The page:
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Visualizing JSON data

Sample JSON Query in Infinity datasource

Select Type of the query to JSON. You can either specify the URL of the JSON API, JSON file or can provide inline CSV.

Using public JSON API endpoints

Below example shows about fetching data from a publicly accessible JSON URL/API endpoint.

URL : https://jsonplaceholder.typicode.com/users

image

In the above example, the data in the URL is array. So no need to configure any additional fields except url in the panel.

Accessing nested properties of JSON data

URL : https://thingspeak.com/channels/38629/feed.json

image

In the above example, data is in the feeds property. So the same is specified as root / rows field. But still our plugin doesn’t know anything about the fields or it’s types. So we are going to add the columns to make it more meaningful.

We are adding columns and defining their types as shown below.

image

JSON Data without time field

URL : https://gist.githubusercontent.com/yesoreyeram/2433ce69862f452b9d0460c947ee191f/raw/f8200a62b68a096792578efd5e3c72fdc5d99d98/population.json

image

In the above example, we are visualizing a json data without time field. Our JSON has only two fields aka country and population. So we asked the plugin to add a dummy time field to the data so that we can visualize them in any of the grafana’s stock panel. If you closely look at the image above, you can see we specified ‘format’ as timeseries.

For reference, JSON data from the URL is given below

json
[
  { "country": "india", "population": 300 },
  { "country": "usa", "population": 200 },
  { "country": "uk", "population": 150 },
  { "country": "china", "population": 400 }
]

JSON Inline

Instead of specifying URL, you can hardcoded JSON object. For example, you can specify the json as shown in the below example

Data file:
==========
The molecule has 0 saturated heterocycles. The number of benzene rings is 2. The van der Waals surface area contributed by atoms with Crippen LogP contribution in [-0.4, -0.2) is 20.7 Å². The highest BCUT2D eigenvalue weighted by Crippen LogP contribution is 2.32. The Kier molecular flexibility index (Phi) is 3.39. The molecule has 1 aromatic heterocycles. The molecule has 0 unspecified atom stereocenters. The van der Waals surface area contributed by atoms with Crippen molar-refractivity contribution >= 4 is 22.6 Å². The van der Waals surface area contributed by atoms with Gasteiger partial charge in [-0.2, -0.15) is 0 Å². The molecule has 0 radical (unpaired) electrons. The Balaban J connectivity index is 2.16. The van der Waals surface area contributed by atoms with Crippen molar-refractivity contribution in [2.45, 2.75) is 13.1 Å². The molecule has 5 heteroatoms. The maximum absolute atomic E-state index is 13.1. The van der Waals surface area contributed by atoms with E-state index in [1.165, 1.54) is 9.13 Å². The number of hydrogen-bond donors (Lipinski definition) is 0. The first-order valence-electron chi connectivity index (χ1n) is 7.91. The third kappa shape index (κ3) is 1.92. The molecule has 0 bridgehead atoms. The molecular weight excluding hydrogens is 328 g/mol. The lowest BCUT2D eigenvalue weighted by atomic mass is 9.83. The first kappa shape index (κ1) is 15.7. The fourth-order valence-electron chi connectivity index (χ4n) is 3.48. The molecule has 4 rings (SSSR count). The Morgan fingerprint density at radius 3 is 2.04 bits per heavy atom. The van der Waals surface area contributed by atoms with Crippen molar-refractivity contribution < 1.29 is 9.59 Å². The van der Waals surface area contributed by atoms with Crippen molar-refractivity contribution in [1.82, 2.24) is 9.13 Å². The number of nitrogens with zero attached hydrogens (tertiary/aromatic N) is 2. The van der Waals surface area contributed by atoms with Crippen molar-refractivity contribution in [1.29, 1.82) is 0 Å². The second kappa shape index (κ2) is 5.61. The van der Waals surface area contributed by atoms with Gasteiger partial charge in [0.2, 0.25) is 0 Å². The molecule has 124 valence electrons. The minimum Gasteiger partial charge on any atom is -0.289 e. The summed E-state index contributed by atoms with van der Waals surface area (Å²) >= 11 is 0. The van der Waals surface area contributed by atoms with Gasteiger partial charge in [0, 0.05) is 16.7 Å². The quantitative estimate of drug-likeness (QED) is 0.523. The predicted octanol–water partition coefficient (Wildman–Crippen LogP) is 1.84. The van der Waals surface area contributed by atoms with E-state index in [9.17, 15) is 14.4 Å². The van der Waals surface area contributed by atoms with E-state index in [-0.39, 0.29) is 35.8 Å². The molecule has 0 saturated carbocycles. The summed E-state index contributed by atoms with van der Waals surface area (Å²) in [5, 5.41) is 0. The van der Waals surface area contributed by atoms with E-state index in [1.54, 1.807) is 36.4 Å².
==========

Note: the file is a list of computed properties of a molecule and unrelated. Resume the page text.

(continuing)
json
[
  { "country": "india", "population": 420 },
  { "country": "india", "population": 440 },
  { "country": "usa", "population": 200 },
  { "country": "uk", "population": 150 },
  { "country": "china", "population": 400 }
]

You need to also specify the column names manually for display purposes.

JSONPath in root selector

In the root selector, you can use the selector in JSONPath format.

Note: Any root selector that starts with $ will be considered as JSONPath selector

image

Example:

json
{
  "customers": [
    { "name": "mary", "age": 22, "gender": "female" },
    { "name": "joseph", "age": 41, "gender": "male" }
  ],
  "premium_customers": [{ "name": "john doe", "age": 21, "gender": "male" }]
}

In the above json, if $.premium_customers is the root selector then only “john doe” will return. If $.* is the root selector all the three rows will be returned.

UQL Parser

If you are looking for more JSON options like group by, order by, JSONata, field manipulation etc, then UQL query is the one you need. Following is the simple UQL command to parse

sql
parse-json
| scope "feeds"
| project "ts"=todatetime("created_at"), "Density of Westbound Cars"=tonumber("field1"), "Density of Eastbound Cars"=tonumber("field2")

UQL Parser

Backend Parser

If you need advanced options such as alerting/recorded queries, then use backend as the parser.

backend parser

when using the backend as parsing option, your timestamp fields needs to be ISO datetime format. Example: 2006-01-02T15:04:05Z07:00. If they are not in the ISO timestamp format, you can specify the format using layout option. The layout needs to be in golang time layout spec.

When using backend parser, you also have an option to summarize the numeric fields into a single aggregated number using Summarize field. Example usage: last(density_of_eastbound_cars) - last(density_of_westbound_cars). You can also use numeric options such as sum,min,max,mean,first and last.

summarize option in backend parser